The Double Standard That Turns Us Against Our Favorite Celebrities

I'm well aware it's an unpopular opinion for me to like Lena Dunham. I think she's a talented writer and a good-hearted public figure who genuinely makes the effort to be a better person. I also know that she has an insufferably loud mouth and multiple blind spots that are exacerbated by her unchecked privilege, and that I take less offense to these missteps because of privilege of my own. These opinions aren't mutually exclusive — or, at least that's what I thought.
There was one evening when my friend picked up a copy of Lena Dunham's chapbook, saw it was written by Lena Dunham, dropped it, and went, "Ew." Like she had accidentally stepped in dog shit, "Ew." Like she accidentally touched cat food, "Ew."
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There are legitimate reasons to dislike or completely write off Lena Dunham. She continues to have a huge problem with race, and can be counted on to say something totally off-color and offensive every couple of months. But blind hatred, hatred that comes from not from reading her work or consuming her TV shows but instead from jumping on a bandwagon, is all too common. Not just towards Lena Dunham, but female celebrities in general. In fact, if you take the time to look, you'll see they almost all follow the same trajectory. We go from here:
To here:
Or from here:
To here:
Here:
To here:
Or, most iconically, here:
To here:
In almost all of these cases, these stars contributed to their own downfall: The skeletons in Amy Schumer's closet still rear their ugly heads in her current comedy; Jennifer Lawrence has made some questionable jokes; Taylor Swift got caught in her own web of lies. What I'm pointing out here is not that female celebrities are unjustly called out, but that we seem to relish doing so in a way that we don't for men.
A lot of this stems from a trend that has emerged in the last ten years: Asking women if they're a feminist. It's a term that has recently dominated the cultural zeitgeist, and often places an unfair expectation on the female celebrities who do own it.
"As a feminist, I feel a lot of pressure," author Roxane Gay says in her TED Talk. "We have this tendency to put visible feminists on a pedestal. We expect them to pose perfectly. When they disappoint us, we gleefully knock them from the very pedestal we put them on."
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The moment a woman is branded as a feminist, the clock starts ticking for them to do something that ruins or contradicts the label. They get about two good years before we find a reason to pounce. When Kim Kardashian posted the recordings of Taylor Swift talking to Kanye, Twitter quickly blew up with the hashtag #TaylorSwiftIsOverParty — something that's become somewhat of a trend when a female celebrity fumbles in the spotlight. They fuck up, and then we throw a "party" in hopes of their permanent demise.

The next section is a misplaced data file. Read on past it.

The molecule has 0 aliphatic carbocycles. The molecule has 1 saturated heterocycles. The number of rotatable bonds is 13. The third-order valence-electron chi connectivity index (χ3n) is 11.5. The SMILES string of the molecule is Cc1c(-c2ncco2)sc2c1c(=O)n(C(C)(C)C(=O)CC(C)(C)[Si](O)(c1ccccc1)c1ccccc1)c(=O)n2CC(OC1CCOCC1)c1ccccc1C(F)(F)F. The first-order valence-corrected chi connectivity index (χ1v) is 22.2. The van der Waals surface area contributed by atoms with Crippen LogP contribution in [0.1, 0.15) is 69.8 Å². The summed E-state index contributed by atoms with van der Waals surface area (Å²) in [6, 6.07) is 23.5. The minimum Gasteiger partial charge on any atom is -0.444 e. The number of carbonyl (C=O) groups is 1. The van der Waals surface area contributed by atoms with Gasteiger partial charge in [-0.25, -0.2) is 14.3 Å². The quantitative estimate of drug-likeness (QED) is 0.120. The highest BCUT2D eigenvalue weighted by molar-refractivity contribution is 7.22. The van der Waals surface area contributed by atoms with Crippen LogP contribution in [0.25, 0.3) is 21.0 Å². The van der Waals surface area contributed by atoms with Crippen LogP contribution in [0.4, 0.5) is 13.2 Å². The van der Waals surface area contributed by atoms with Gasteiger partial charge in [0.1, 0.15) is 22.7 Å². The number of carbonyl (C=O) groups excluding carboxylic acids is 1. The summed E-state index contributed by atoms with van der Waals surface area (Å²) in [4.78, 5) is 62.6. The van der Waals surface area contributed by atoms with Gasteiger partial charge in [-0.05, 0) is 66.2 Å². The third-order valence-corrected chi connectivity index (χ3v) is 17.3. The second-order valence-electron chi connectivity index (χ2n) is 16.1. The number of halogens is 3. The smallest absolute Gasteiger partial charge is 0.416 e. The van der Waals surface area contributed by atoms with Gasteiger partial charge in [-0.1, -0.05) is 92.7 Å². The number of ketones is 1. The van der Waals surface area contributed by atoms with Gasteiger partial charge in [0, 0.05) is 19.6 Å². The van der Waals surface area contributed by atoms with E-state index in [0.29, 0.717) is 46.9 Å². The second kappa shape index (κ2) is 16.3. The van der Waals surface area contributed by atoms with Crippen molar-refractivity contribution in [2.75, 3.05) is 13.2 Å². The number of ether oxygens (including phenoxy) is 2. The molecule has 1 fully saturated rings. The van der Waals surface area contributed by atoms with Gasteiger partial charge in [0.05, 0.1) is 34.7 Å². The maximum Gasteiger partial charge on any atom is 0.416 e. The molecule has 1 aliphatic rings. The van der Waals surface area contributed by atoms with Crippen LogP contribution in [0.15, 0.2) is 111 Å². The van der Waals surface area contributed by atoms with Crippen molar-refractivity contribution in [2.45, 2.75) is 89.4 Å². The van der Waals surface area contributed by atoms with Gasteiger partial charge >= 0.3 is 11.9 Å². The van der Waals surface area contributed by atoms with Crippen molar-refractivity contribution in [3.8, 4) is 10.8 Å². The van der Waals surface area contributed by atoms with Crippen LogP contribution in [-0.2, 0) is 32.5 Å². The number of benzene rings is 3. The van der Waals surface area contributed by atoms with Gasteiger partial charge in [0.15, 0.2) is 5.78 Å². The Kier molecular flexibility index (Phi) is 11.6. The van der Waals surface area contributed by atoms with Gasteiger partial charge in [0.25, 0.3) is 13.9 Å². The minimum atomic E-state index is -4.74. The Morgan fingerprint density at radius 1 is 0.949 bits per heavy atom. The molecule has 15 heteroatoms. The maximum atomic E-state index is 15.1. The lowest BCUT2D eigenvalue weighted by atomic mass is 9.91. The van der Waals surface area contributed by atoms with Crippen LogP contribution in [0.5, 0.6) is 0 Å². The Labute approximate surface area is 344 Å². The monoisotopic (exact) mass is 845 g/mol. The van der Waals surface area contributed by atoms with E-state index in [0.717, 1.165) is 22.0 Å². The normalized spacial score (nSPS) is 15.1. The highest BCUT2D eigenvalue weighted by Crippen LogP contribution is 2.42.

But the problem is this: Taylor Swift was accused of lying about giving Kanye permission to name her in "Famous" and went into hiding. Someone like Casey Affleck was accused of sexual harassment and won an Oscar. Why can't someone say they support Taylor Swift on Twitter without being ostracised, but can buy a ticket to Manchester By The Sea with no backlash?
Casey Affleck is by no means an anomaly. So many high-profile men have been accused of things like domestic violence (Bill Murray) and sexual assault (R. Kelly), who don't just continue to dominate the box office (Johnny Depp), but also still remain public figures (Nicolas Cage) who aren't (Charlie Sheen) constantly steamrolled (Eminem) online by people (Michael Fassbender) who consider hating on women (Josh Brolin) some kind of hobby (Gary Oldman) in the name of being "progressive" (John Lennon) but who seem less interested (Sean Bean) in the men (Brandon Marshall) who actually (Woody Allen) perpetuate (Nate Parker) horrible (Rob Lowe) misogyny (Chris Brown).
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As a public, we can't hold with the nuance that women in the spotlight sometimes screw up. Men can be accused of atrocities and wake up without consequences, and we still see their movies or listen to their music, and pretend that the money we hand over reluctantly carries less weight. This opens up a bigger debate of whether or not it's possible to separate art from the artist, and what is and isn't forgivable in a public figure, but if you're going to get mad at me for never having seen Manhattan, then you can't get mad at me for watching Girls.
Editor's note: A previous version of this post erroneously stated that Casey Affleck and Sean Penn had been accused of sexual assault. The story has since been corrected.
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